Here’s why you don’t drink-drive


A judge told Queenstown’s boozed drivers they’re 16 times more likely to cause a serious or deadly crash than sober motorists.

Visiting judge David Saunders convicted another 10 remorseful drink-drivers at the district court on Monday.

Saunders warned one he’ll be “named and shamed” in Mountain Scene.

He told another he could hardly claim ignorance about drink-drive limits thanks to local and national publicity.

And he laid out the statistics to two others who were more than double the 400mcg criminal limit.

“All of the statistics that are [available] suggest that people such as yourself are 16 times more likely to kill or injure somebody on the road than … the person who has not been consuming alcohol,” Saunders told Queenstowner Kerry James McIvor.

Carpenter McIvor, 30, had a breath alcohol level of 867 micrograms of alcohol per litre of breath when stopped by police on Frankton Road, June 15.

His lawyer Liam Collins asked for name suppression for McIvor on the grounds publication could affect his business and family.

But Saunders told him it’s a consequence of a conviction.

“While it may provide you some embarrassment … the reality is the public are entitled to know those offending against this community.”

McIvor has one previous drink-drive conviction – 759mcg in 2007.

He accepts he “let himself down”.

He’d contacted an alcohol help-line and attended a session with a local psychologist – no further treatment was recom-mended.

Saunders said he can “not allow this to happen again”. A third conviction could see him jailed.

He was sentenced to 80 hours’ community work and banned from driving for eight months.

statistics to American drink-driver Nina M Gandhi, 31, who was caught with a level of 949mcg on Beach Street, July 17.

“It is why the police take a strong stance on mixing socialising and alcohol with driving.

“It is a serious error of judgement.”

Gandhi, a manager of Chicago, was fined and banned for seven months.

Saunders told Wanaka man Harris Campbell McDonald, 22, he’ll be named and shamed.

Mountain Scene is publishing on the front page the names of everyone convicted locally of drink-driving throughout 2017.

McDonald was four times the 250mcg legal limit when stopped on Ardmore St, Wanaka, July 15. His level was 1025mcg. He was fined $1000 and banned for seven months.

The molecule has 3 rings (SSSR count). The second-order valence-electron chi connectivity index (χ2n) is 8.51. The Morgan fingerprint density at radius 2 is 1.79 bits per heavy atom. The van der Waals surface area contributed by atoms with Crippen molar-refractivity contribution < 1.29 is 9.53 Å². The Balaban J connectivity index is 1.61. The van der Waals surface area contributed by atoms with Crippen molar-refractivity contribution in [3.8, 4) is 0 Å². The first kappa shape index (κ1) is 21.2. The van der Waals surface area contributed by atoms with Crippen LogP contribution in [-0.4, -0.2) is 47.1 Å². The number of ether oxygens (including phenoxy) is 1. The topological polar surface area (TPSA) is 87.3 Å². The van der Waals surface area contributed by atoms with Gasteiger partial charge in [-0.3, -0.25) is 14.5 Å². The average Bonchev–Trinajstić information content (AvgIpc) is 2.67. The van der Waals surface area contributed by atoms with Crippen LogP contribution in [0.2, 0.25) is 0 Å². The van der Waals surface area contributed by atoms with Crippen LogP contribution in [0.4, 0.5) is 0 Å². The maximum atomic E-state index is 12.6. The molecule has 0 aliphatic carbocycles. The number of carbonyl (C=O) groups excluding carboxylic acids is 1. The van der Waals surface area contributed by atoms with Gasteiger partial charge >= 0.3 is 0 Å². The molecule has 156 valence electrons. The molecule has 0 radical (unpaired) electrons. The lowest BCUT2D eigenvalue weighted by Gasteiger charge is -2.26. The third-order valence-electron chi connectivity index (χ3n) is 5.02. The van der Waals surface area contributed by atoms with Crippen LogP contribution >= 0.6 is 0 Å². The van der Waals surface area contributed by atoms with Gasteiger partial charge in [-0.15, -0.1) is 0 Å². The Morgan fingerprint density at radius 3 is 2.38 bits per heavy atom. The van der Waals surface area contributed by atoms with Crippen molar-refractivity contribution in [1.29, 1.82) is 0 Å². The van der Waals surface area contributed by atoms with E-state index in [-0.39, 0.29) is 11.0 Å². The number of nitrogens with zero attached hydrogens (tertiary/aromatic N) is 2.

Saunders told British drink-driver Daniel Charles Gray, 24, he should be aware of the limit thanks to publicity.

Gray had a 118mg blood-alcohol level while driving on Brownston St, Wanaka, on June 16.

The limits are 50mg for a ticket and demerit points and 80mg for a summons to court.

Gray was fined $500 and disqualified for six months.

Wanaka man Shayne Lyndon Taylor, 25, was one of the worst drink-drivers to appear on Monday.

He was sentenced to four months’ home detention and 120 hours’ community work after being caught drink-driving while disqualified on Hunter Crescent, Wanaka, on March 26, with a level of 663mcg.

Taylor, who works as a plasterer, has previous convictions for drink-driving.

He was disqualified from driving for another 15 months.

The remaining four drink-drivers were all caught on Queenstown roads.

Truck driver Morenna Lee Byrne, 30, of Lower Shotover, refused to give a blood sample after being stopped by the cops on Ballarat St, July 23.

She was sentenced to 90 hours’ community work and banned for nine months. She had three previous convic-tions for drink-driving – the last in 2011 at 874mcg.

Frankton man Fabio Freitas Gonclaves Ramos, 32, had a level of 158mg on Frankton Rd, July 1. He was fined $600 and disqualified for six months.

Queenstowner Danielle Jessica Moroney, 28, blew 636mcg when stopped on Wynyard Crescent, Fernhill, July 8. She was fined $640 and banned for six months.

And 19-year-old Hamish Owen Bracey, of Arthurs Point, had 223mcg on Robins Rd, June 23. Convicted of drink-driving under 20, he was fined $220 and banned for three months.